Tangled in the tentacles
Once we'd left our first stop, the topic of where are we eating came up. I mentioned Greek, Ed said that sounded good and we had to make a slight detour to head west over to Ybor City to Acropolis. There will be a review on Wine and Foodies either today or tomorrow.
I love me some Greek food. Like Mexican, it can be consumed nearly every day and I'd still want more. The native born in the area that I know (very few of those around here) all mention it as being the best Greek around if you want more than a Gyro. There's a great hidden gem in Brandon, Romano's, but they're a blend of Greek and Italian in a storefront that reminds one of a diner.
Ybor City, Friday night. We may be fools for going to party central on a Friday night-but I wanted Greek and it was early enough that I didn't think we'd be dealing with drunken rowdies. At the hostess stand, we were told it'd be about fifteen minutes or so and my cell number was taken so that we could walk around.
I'd been down another Ybor street a few times, but during the day. At night, this place seems like a hyped up Market Street in Frederick, crossed with the Village in NYC. Each block has a tattoo parlor, an outdoor bar (only in Florida, folks!) and plenty of places for the young and carefree to congregate. We walked four or five blocks, then turned around and only had a couple of minutes to wait for a table.
Once inside, the belly dancers, music and flying napkins indicated that "OPA!" is the way it is here. They have a nice menu which is not very broad. That's smart. Gameboy is our challenge in these foodie inspired meals. Was there something he would eat when the menu was traditional?
Fortunately, they offer a burger. Onto Chef Jr. He's got a personal goal. At eight years old, he is checking off the list of sea creatures that he has tried. His goal is to eat all of the edible delicacies that the waters of the world hold. (No manatee on that list, but whale is). The blinking neon sign at the top of the "I really want to try THIS" list was Octopus.
He looks at the menu and is a little confused by the greek lettering, but then I pointed out the english just below. I pointed out that they had Octopus and that was all she wrote. The description made it sound like it was served cold, and I feared he wouldn't like it. Have some Patsitsio kiddo, you know you'll love that. He settled for that, but glum was still written across his face.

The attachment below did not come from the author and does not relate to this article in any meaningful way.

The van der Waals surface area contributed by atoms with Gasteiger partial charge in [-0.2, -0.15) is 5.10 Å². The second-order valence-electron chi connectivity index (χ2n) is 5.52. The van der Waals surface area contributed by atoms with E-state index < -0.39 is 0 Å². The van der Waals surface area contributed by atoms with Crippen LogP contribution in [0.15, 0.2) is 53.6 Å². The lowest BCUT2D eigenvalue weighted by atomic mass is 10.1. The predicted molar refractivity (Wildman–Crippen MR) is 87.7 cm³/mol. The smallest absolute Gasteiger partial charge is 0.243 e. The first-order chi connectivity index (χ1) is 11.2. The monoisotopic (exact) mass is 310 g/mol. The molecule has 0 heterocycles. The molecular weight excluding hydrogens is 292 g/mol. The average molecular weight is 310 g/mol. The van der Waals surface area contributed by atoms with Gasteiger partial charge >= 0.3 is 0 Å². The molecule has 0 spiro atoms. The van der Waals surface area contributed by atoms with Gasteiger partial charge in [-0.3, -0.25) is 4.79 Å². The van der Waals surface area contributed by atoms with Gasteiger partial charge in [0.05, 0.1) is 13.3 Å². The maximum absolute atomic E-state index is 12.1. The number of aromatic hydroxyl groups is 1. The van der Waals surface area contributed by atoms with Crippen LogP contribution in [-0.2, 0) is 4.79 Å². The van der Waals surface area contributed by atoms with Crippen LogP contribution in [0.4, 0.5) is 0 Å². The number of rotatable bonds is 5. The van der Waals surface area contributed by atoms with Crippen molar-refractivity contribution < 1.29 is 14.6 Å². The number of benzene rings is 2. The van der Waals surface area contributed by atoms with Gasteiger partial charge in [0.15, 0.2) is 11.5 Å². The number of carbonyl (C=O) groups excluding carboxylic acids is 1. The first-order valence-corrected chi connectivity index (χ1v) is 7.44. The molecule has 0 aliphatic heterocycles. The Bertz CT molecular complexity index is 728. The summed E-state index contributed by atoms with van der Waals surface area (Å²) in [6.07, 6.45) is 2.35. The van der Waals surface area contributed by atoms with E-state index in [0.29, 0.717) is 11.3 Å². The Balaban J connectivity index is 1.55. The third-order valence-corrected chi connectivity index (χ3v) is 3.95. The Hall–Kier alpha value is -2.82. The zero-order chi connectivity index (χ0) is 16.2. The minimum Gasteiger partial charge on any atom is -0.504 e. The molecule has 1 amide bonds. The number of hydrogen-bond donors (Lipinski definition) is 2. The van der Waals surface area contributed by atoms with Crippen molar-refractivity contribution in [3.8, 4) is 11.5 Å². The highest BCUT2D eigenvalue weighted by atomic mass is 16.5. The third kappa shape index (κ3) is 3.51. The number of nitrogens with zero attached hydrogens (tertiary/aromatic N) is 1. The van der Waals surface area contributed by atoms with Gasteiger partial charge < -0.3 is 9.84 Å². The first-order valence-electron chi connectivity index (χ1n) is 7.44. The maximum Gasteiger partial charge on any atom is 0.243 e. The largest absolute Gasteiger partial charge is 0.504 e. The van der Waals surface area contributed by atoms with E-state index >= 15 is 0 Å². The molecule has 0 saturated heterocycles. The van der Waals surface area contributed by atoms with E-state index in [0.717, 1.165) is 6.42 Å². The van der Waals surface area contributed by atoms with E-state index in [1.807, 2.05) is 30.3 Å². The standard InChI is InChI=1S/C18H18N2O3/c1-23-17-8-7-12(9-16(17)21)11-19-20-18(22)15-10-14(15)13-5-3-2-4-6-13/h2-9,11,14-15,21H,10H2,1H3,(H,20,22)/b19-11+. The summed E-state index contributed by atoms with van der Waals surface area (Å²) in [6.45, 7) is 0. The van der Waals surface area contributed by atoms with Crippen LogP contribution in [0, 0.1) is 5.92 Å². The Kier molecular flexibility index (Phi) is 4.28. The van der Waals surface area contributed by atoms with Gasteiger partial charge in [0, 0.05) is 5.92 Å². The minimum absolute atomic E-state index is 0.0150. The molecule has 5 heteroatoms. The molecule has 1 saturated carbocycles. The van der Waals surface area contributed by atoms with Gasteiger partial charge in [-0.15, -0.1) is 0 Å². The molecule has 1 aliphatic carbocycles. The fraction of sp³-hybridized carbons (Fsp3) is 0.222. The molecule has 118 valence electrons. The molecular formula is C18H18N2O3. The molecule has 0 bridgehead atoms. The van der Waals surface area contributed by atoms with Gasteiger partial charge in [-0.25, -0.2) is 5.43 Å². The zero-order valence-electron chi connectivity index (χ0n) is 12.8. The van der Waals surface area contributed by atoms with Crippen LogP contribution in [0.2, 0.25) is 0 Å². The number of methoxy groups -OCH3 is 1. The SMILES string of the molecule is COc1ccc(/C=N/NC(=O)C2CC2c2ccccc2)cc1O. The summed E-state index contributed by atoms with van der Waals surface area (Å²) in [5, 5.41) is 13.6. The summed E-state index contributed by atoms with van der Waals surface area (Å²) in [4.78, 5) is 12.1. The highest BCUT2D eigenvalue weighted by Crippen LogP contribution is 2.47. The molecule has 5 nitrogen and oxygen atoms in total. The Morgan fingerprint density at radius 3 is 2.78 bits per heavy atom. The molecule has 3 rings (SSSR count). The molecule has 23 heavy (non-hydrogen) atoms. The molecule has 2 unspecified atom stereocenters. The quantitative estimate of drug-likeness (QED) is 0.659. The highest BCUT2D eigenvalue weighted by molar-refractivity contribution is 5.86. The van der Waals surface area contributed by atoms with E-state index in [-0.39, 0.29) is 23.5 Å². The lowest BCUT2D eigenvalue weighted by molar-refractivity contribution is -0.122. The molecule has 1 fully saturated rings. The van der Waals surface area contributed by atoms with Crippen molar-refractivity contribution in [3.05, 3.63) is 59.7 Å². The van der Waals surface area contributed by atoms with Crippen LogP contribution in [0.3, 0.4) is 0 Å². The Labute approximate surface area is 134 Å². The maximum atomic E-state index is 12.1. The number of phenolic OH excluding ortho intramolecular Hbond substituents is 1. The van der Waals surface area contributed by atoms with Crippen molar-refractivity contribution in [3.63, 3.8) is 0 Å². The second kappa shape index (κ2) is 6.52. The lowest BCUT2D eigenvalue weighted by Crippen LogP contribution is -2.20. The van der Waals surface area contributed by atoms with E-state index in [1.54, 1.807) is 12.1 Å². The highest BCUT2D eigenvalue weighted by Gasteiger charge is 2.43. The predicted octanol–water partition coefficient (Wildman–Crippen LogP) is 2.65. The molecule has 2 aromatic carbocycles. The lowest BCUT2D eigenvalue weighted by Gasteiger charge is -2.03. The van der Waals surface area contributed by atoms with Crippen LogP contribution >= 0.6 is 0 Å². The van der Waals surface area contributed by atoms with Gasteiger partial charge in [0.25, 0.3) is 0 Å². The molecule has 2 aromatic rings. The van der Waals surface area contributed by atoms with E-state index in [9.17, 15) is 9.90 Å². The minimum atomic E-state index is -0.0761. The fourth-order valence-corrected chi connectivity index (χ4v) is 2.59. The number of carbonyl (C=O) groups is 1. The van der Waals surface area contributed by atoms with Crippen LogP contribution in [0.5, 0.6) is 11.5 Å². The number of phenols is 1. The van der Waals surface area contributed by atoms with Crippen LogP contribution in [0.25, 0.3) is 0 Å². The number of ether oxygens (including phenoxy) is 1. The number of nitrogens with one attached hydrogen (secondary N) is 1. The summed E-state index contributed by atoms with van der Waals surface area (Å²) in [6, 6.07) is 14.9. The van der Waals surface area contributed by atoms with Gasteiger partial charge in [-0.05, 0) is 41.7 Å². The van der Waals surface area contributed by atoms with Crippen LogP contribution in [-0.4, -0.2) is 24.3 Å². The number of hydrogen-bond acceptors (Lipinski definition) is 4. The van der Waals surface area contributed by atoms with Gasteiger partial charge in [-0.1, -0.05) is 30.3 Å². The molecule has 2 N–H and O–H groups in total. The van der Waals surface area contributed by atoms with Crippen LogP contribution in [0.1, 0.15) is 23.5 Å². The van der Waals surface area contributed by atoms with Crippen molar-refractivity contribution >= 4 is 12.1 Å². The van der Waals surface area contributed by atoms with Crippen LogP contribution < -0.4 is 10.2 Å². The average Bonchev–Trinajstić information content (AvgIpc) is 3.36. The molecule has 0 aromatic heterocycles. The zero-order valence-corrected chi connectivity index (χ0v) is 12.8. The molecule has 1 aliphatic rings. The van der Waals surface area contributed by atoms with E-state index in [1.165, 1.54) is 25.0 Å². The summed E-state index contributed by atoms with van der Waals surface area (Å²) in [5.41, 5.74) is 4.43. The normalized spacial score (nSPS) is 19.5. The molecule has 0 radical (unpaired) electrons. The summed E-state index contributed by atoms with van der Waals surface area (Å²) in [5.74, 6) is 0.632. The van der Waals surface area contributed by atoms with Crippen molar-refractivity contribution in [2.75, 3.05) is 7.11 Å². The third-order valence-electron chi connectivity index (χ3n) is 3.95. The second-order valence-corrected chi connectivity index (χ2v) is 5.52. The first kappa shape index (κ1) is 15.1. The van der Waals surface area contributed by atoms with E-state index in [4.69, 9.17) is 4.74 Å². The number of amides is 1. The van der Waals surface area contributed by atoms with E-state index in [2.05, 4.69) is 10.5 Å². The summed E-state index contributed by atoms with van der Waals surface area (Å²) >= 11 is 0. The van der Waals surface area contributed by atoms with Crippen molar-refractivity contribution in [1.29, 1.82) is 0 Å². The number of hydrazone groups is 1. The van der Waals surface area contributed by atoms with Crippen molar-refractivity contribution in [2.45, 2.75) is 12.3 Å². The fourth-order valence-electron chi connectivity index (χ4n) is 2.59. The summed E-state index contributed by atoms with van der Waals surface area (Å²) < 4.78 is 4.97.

I asked "Are you really sure you want it, even if its cold?" Yes, he said, he was sure he wanted it. It was the holy grail of his food exploration. I told him if he didn't like it, he could share my sandwich. I even ordered an appetizer, just to be on the safe side, to put some food in his belly, lest he hate his meal. (I think we were all very happy with that appetizer, btw. Need to seek and acquire that cheese)
Our server was surprised at our young man's selection, but when I explained about our Crustacean Kid, it became clear. He explained that it was served warm and the lemon marinade would be in the bowl like a broth and served with pita bread on the side. Sold.
Then our meals arrived. Gameboy, as is typical, turned up his nose at his meal. I was very pleased with my choice and Ed appeared to have an extremely abundant plate. Chef Jr looked at his food and you could see the trepidation in his eyes. He was probably wondering what in the world he'd gotten himself into, as this looked like chopped up stuff, not octopus.
He picked at the first piece, which looked like a tiny purple rectangle. He ate and wrinkled his nose. The bottomless pit professed that he was not hungry anymore. I offered some of my food, some fries, bread, whatever. Nothing doing. The child sat there, and it was clear he was upset-with himself. The Octopus had bested him. He did NOT like it.
Ed and I continued to eat and enjoy and we told him it was okay, but clearly, this was not okay to him. He's supposed to love everything from the ocean. This must be an imposter octopus, because he thought it'd be better.
Once Ed had bested his piled plate (and let me tell you, I almost ordered what he did-I am so glad I got the smaller item), he asked for Chef's bowl. Then he took a piece that looked like crab leg, for lack of a better description. He peeled off a piece and proclaimed it good Octopus (Ed had eaten it before).
This, father instructed son on what was tender and what was not and Ed proffered a piece at the child. He ate pensively and was hard to read. Like? Hate? As soon as he was done, he asked for more. He LOVED it. Really loved it.
For about twenty minutes, the kid was tangled in the tentacles because he'd chosen a rubbery piece. Thankfully, daddy got him untangled and he's got a new favorite sea creature to eat.
I suspect that the leftovers were the first thing the child went to dine on today!